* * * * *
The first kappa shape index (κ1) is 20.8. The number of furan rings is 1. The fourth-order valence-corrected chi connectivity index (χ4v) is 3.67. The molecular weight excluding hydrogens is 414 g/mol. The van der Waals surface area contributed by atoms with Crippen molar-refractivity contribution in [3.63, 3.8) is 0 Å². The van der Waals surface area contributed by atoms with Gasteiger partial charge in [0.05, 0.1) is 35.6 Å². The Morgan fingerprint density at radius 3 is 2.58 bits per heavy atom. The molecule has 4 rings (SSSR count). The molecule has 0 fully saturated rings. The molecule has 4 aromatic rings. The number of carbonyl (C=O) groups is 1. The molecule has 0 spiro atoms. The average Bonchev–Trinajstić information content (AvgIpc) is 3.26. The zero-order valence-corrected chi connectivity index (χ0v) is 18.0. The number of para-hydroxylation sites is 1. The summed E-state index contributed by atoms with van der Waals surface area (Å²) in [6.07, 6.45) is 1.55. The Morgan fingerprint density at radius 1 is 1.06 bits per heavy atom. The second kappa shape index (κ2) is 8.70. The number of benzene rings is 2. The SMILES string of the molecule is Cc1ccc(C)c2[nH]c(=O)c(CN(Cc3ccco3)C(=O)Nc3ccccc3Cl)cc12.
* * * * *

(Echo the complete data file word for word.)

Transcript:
The first kappa shape index (κ1) is 20.8. The number of furan rings is 1. The fourth-order valence-corrected chi connectivity index (χ4v) is 3.67. The molecular weight excluding hydrogens is 414 g/mol. The van der Waals surface area contributed by atoms with Crippen molar-refractivity contribution in [3.63, 3.8) is 0 Å². The van der Waals surface area contributed by atoms with Gasteiger partial charge in [0.05, 0.1) is 35.6 Å². The Morgan fingerprint density at radius 3 is 2.58 bits per heavy atom. The molecule has 4 rings (SSSR count). The molecule has 0 fully saturated rings. The molecule has 4 aromatic rings. The number of carbonyl (C=O) groups is 1. The molecule has 0 spiro atoms. The average Bonchev–Trinajstić information content (AvgIpc) is 3.26. The zero-order valence-corrected chi connectivity index (χ0v) is 18.0. The number of para-hydroxylation sites is 1. The summed E-state index contributed by atoms with van der Waals surface area (Å²) in [6.07, 6.45) is 1.55. The Morgan fingerprint density at radius 1 is 1.06 bits per heavy atom. The second kappa shape index (κ2) is 8.70. The number of benzene rings is 2. The SMILES string of the molecule is Cc1ccc(C)c2[nH]c(=O)c(CN(Cc3ccco3)C(=O)Nc3ccccc3Cl)cc12.